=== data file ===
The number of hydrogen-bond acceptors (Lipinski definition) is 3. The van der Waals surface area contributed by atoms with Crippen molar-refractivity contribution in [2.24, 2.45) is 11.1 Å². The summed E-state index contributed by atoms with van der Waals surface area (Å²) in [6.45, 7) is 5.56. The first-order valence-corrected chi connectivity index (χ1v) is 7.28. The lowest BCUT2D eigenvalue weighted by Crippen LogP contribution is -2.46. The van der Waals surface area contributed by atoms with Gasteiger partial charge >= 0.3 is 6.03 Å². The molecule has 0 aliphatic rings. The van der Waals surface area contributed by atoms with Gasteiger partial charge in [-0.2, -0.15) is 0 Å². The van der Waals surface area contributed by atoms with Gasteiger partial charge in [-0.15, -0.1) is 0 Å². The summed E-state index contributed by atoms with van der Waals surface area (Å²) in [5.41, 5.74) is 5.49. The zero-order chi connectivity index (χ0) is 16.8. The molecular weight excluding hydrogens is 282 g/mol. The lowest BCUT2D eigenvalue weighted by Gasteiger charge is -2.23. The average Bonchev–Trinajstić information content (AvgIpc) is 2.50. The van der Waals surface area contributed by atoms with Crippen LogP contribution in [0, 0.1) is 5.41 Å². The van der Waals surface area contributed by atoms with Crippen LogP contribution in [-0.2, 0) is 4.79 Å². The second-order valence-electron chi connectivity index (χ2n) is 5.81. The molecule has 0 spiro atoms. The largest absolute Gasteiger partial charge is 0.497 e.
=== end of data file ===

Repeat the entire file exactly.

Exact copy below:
The number of hydrogen-bond acceptors (Lipinski definition) is 3. The van der Waals surface area contributed by atoms with Crippen molar-refractivity contribution in [2.24, 2.45) is 11.1 Å². The summed E-state index contributed by atoms with van der Waals surface area (Å²) in [6.45, 7) is 5.56. The first-order valence-corrected chi connectivity index (χ1v) is 7.28. The lowest BCUT2D eigenvalue weighted by Crippen LogP contribution is -2.46. The van der Waals surface area contributed by atoms with Gasteiger partial charge >= 0.3 is 6.03 Å². The molecule has 0 aliphatic rings. The van der Waals surface area contributed by atoms with Gasteiger partial charge in [-0.2, -0.15) is 0 Å². The van der Waals surface area contributed by atoms with Gasteiger partial charge in [-0.15, -0.1) is 0 Å². The summed E-state index contributed by atoms with van der Waals surface area (Å²) in [5.41, 5.74) is 5.49. The zero-order chi connectivity index (χ0) is 16.8. The molecular weight excluding hydrogens is 282 g/mol. The lowest BCUT2D eigenvalue weighted by Gasteiger charge is -2.23. The average Bonchev–Trinajstić information content (AvgIpc) is 2.50. The van der Waals surface area contributed by atoms with Crippen LogP contribution in [0, 0.1) is 5.41 Å². The van der Waals surface area contributed by atoms with Crippen LogP contribution in [-0.2, 0) is 4.79 Å². The second-order valence-electron chi connectivity index (χ2n) is 5.81. The molecule has 0 spiro atoms. The largest absolute Gasteiger partial charge is 0.497 e.